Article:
Real estate experts predict the Valley’s years-long housing glut is reaching its end and, as early as this spring, could stun home buyers by transforming into a shortage.
The crunch is expected to be more pronounced in the East Valley, where some subdivisions are approaching build-out and other builders are raising prices.
The prediction may seem outlandish given how gloomy real estate news has been for years, said Mike Orr, director of the Arizona State University Center for Real Estate Theory and Practice.
But a growing demand and shrinking supply has driven home prices up in recent months, he said. Orr thinks that’s gone unnoticed to people who will enter the market this spring, in what is typically the peak time for sales activity.
“They’re going to be surprised that it’s so hard to buy a house. They’ve been hearing for so long that there’s a glut of homes,” Orr said. “They’ll go out and find there’s not a lot to choose from and every time they bid, there’ll be three or four other offers.”
The shrinking supply is a mirror image of what happened in 2006, when there was a lag before the public realized the number of new homes had ballooned into a problem, Orr said. About 58,000 homes were on the market by late 2007. The long-term average is about 33,000 homes listed at any given time.
That’s down to 25,000 now or 19,000 when accounting for homes that have deals pending, Orr said. The unusually short supply will continue to shrink.
“By the time we get to 2013, it’s quite likely that we’ll need a lot of new homes,” Orr said.
A short supply should trigger price jumps for existing homes this year, said Jim Belfiore, president of Belfiore Real Estate Consulting. Prices went up 3.1 percent last year, but he argues they should have rose 20 percent in response to a 41 percent drop in real estate listings.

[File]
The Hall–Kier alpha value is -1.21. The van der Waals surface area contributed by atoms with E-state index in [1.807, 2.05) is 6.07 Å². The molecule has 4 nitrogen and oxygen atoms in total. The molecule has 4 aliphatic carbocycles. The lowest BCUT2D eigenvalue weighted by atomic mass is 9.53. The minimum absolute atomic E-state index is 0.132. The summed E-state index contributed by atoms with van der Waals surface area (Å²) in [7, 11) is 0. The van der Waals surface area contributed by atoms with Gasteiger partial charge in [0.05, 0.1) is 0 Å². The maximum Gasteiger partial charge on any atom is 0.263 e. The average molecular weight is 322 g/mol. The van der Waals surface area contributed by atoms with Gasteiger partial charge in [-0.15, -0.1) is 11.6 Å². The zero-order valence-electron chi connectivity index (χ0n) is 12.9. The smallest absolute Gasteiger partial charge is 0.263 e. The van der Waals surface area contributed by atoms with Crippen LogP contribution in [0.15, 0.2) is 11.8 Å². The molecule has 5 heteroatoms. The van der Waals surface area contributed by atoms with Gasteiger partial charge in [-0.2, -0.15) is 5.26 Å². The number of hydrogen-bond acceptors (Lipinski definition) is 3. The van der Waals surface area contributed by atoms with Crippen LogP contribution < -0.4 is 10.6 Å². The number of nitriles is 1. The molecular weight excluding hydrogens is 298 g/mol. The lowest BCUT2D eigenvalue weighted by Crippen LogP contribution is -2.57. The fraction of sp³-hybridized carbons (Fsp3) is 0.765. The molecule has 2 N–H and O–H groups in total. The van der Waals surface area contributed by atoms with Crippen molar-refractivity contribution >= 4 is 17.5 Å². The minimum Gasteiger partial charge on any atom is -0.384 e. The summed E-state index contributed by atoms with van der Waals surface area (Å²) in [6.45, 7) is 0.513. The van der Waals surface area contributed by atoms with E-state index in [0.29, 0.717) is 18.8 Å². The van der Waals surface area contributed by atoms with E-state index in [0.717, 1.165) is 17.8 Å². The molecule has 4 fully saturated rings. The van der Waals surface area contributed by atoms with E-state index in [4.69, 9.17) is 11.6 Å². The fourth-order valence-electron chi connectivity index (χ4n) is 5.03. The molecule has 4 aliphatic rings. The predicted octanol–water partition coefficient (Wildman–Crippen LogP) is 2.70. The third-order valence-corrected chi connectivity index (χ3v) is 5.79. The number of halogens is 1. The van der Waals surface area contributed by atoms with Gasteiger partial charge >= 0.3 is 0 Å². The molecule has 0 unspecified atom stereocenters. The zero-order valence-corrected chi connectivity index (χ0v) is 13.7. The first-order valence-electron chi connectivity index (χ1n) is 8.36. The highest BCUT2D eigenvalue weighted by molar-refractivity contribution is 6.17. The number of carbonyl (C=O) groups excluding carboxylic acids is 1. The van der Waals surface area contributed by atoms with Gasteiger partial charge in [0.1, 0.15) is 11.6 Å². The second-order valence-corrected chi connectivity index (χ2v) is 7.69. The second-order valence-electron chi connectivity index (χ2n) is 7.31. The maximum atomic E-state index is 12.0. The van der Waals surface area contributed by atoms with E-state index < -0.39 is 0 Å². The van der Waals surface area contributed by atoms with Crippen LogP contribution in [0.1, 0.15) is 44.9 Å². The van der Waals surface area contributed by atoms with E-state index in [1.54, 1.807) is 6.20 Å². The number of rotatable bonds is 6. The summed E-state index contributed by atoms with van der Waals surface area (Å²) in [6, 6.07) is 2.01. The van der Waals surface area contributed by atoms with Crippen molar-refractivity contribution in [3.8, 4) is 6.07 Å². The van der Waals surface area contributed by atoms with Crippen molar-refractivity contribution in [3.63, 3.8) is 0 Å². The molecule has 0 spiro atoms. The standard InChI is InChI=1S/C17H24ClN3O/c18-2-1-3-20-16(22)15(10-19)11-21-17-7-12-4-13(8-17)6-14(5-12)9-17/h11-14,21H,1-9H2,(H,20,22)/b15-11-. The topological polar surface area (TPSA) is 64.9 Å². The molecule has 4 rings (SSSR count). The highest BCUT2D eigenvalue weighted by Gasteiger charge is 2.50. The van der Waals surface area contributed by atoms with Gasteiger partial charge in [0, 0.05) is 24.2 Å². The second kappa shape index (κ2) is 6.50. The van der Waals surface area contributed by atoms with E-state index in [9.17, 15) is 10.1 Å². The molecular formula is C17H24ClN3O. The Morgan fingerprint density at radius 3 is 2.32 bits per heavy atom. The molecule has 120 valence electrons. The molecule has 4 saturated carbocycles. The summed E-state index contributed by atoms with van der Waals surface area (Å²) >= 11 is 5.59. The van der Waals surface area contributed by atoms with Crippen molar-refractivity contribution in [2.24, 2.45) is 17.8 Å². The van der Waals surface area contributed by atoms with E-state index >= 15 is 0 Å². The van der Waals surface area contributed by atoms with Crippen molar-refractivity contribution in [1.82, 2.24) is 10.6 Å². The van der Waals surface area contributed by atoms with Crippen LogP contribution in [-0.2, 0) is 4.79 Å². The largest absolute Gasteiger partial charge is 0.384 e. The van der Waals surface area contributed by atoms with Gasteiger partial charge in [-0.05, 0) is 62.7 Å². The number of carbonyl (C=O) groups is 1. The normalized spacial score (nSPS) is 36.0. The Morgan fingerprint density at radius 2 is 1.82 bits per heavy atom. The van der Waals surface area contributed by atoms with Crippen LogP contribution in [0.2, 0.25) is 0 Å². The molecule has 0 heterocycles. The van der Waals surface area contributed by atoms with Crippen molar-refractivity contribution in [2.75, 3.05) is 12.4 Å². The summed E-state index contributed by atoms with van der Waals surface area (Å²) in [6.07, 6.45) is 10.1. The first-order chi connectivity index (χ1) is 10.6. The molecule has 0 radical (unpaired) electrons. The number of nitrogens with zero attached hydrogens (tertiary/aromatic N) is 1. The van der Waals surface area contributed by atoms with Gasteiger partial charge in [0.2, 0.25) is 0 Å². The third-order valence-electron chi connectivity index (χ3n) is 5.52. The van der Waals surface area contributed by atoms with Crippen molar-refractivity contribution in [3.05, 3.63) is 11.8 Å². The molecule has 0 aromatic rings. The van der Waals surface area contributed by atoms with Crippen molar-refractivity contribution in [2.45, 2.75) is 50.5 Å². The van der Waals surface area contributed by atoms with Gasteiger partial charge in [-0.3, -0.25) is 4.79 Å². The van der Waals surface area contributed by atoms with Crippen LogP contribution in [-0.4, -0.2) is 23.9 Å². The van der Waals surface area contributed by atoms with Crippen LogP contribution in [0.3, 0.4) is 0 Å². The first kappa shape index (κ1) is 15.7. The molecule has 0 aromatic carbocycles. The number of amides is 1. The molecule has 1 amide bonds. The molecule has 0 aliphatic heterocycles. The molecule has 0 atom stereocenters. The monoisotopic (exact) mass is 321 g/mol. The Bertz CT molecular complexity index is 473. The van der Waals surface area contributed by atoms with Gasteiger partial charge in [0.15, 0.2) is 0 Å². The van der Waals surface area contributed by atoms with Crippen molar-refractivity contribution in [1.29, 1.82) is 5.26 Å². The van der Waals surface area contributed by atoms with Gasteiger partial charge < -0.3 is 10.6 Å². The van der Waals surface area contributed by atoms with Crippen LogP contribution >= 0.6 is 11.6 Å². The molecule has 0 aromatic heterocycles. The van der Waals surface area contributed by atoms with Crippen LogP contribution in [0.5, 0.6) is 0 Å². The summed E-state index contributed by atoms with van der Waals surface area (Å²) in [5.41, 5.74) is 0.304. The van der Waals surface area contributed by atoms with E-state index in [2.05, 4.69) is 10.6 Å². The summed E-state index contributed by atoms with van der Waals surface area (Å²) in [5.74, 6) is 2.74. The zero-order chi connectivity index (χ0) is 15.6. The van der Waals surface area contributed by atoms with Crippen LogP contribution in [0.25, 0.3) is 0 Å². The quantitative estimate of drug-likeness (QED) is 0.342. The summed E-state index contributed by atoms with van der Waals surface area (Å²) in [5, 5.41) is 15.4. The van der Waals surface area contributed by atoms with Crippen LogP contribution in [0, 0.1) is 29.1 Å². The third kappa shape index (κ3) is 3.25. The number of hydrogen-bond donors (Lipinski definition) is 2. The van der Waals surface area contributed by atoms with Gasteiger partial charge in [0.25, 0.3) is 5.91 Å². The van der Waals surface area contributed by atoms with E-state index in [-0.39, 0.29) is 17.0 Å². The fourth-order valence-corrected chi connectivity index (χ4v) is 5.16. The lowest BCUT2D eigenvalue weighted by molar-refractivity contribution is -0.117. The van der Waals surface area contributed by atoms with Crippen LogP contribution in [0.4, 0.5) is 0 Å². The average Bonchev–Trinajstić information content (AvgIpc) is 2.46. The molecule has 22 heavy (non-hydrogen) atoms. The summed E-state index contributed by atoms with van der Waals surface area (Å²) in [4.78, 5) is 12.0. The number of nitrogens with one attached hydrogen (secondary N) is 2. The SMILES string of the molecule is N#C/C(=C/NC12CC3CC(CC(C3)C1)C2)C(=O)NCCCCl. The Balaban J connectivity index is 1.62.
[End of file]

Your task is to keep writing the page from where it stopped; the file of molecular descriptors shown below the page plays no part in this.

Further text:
He expects that 20 percent jump will happen in 2012, starting with a 6 percent to 11 percent rise by March.
Belfiore’s company surveys each of the Valley’s 400 active subdivisions on a regular basis to gauge prices and sales activity. Belfiore predicts shortages will grow as 2012 goes on because 34 percent — or 136 subdivisions — will be sold out in a year.
Sales are especially strong in Queen Creek, where a jump in sales has allowed eight of 20 subdivisions to raise prices.
“The East Valley is a top performer,” Belfiore said. “In Gilbert, there are 58 subdivisions that are active today. It might be the most active submarket in the southwestern United States. Builders are pining for new lots. There’s a land shortage in Gilbert. Chandler is the same deal.”
The number of permits issued last year was a 40-year low, at about 7,000, Belfiore said. He expects that will grow to 10,400 this year, 15,800 in 2013 and 23,200 in 2014.
The construction should further boost the economy. Each new home creates 2.5 jobs for three months, Belfiore said.
Belfiore expects a strong 2012 because of falling unemployment, exceptionally low prices and record low interest rates. The market could be especially strong if employment gains continue and banks relax their lending standards, he said.
This year’s real estate market should be the best in five years, Orr said. It will take several years to resemble a normal market and any increases will be far short of what created the bubble, he said.
“I don’t think there will be the same speculation there was, but there might be a lot of people who do want to buy a house in the next two years, thinking, ‘If I don’t buy now, I might miss out,’” Orr said.
The number of foreclosures and short sales remains high but will be less of a factor in the market as time goes on, said Bob Bemis, CEO of the Arizona Regional Multiple Listing Service. Distressed homes are mostly the target of investors. Families tend to focus on new homes or traditional resales, he said.
The market showed signs of returning to health last year, he said. Median sale prices rose 6.5 percent to $117,000, and average sale prices were up 3.5 percent, to $162,000. He expects a burst of activity at some point in 2012.
Bemis said he expects potential buyers could dismiss a real estate professional’s rose-tinted predictions, given how they are known for saying there’s never been a better time to property. But he said skeptics should give weight to Orr, whose role at ASU divorces him from having any skin in the game.
“We’re very close on agreement on where we’re headed,” Bemis said. “It’s just a matter of degree.”
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